I was wondering a very simple question as I was reading a book about predictions.
Let's say you have a coin and you flip it twice, and both times it comes up heads. How could you calculate the odds that the coin is fair? Is this even possible?
If we look at a more extreme example, let's say we toss a coin a million times, and we get 1 million heads. What are the odds the coin is fair? I would be extremely confident at that point that the coin is NOT fair, 99%+ confident (a made up number). However, even here I would be unsure how to assign a mathematical answer.
I know the odds of getting 1 million heads in a row is $(.5)^(1million)$ which is basically so intuitively maybe 1- $(.5)^(1million)$ is the odds it's an unfair coin.But that seems wrong when we extend it to a 2 flip example, since the odds of a getting two heads in a row is 25% and it seems absurd after two consecutive heads to declare a coin 75% likely to be biased.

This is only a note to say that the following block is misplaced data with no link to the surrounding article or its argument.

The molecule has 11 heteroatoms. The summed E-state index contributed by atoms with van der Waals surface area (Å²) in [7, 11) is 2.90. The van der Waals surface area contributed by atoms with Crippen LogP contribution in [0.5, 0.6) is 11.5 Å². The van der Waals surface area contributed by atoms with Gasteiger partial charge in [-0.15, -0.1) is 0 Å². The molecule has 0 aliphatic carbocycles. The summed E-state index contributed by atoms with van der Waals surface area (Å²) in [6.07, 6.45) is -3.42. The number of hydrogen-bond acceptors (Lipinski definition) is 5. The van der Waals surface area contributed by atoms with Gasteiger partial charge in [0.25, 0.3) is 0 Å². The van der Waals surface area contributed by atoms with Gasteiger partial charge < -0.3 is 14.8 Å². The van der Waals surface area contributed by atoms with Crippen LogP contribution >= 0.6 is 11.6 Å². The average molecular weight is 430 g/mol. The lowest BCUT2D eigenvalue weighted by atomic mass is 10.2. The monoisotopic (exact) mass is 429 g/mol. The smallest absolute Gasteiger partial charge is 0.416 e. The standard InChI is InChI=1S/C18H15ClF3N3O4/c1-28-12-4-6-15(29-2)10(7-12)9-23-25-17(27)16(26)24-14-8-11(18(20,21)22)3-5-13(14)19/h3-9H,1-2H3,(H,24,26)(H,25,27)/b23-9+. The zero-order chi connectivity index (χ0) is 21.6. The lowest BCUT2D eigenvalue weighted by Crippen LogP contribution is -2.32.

Now I have seen the Bayes' way of doing it, where we start with a prior probability. (if there is anything wrong with what I post below please let me know)
If we assume there's a 50-50 chance of a coin being fair or biased such that when it is tossed heads will come up everytime.
Now it becomes a simple matter. $1/2$ of the time we will get 2 heads from the biased coin, and $1/2$ * $1/4$ = $1/8$ times we get the fair coin giving us two heads.
Now we can sum these two up and get $5/8$ chance of the coin coming up heads twice in a row. And so the odds of the coin being biased is $(4/8) / (5/8)$ = 80%
However, that number depends on our initial estimate of the coin being biased. Is it possible to have some estimate of the biased coin without an initial estimate? in the case of a million consecutive flips, I feel like you can say with almost 99.999% (arbitrary number but probably close to the "true" answer whatever that is) certainty the coin is not fair without any need for a prior estimate.